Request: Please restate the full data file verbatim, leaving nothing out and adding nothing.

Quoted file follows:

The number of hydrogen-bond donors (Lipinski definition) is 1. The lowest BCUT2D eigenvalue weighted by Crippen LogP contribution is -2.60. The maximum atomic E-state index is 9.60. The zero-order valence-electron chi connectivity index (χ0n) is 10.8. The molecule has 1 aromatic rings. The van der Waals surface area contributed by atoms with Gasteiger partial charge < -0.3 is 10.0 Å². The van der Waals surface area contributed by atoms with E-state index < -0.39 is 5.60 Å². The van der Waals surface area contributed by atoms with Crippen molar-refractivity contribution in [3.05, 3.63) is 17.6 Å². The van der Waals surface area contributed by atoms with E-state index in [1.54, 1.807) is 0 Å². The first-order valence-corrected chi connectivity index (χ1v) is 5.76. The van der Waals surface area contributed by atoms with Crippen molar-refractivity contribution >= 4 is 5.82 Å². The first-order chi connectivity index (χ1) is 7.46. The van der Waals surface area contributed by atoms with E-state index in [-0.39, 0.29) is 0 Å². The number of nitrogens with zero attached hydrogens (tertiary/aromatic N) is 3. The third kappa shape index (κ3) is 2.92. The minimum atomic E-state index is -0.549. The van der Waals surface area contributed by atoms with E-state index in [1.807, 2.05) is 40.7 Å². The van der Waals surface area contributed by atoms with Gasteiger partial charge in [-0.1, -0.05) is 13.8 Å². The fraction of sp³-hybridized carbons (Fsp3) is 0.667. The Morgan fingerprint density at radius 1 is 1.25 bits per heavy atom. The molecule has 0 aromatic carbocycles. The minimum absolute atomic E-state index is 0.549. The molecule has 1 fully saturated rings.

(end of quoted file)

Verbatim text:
The number of hydrogen-bond donors (Lipinski definition) is 1. The lowest BCUT2D eigenvalue weighted by Crippen LogP contribution is -2.60. The maximum atomic E-state index is 9.60. The zero-order valence-electron chi connectivity index (χ0n) is 10.8. The molecule has 1 aromatic rings. The van der Waals surface area contributed by atoms with Gasteiger partial charge < -0.3 is 10.0 Å². The van der Waals surface area contributed by atoms with E-state index < -0.39 is 5.60 Å². The van der Waals surface area contributed by atoms with Crippen molar-refractivity contribution in [3.05, 3.63) is 17.6 Å². The van der Waals surface area contributed by atoms with E-state index in [1.54, 1.807) is 0 Å². The first-order valence-corrected chi connectivity index (χ1v) is 5.76. The van der Waals surface area contributed by atoms with Crippen molar-refractivity contribution >= 4 is 5.82 Å². The first-order chi connectivity index (χ1) is 7.46. The van der Waals surface area contributed by atoms with E-state index in [-0.39, 0.29) is 0 Å². The number of nitrogens with zero attached hydrogens (tertiary/aromatic N) is 3. The third kappa shape index (κ3) is 2.92. The minimum atomic E-state index is -0.549. The van der Waals surface area contributed by atoms with E-state index in [1.807, 2.05) is 40.7 Å². The van der Waals surface area contributed by atoms with Gasteiger partial charge in [-0.1, -0.05) is 13.8 Å². The fraction of sp³-hybridized carbons (Fsp3) is 0.667. The Morgan fingerprint density at radius 1 is 1.25 bits per heavy atom. The molecule has 0 aromatic carbocycles. The minimum absolute atomic E-state index is 0.549. The molecule has 1 fully saturated rings.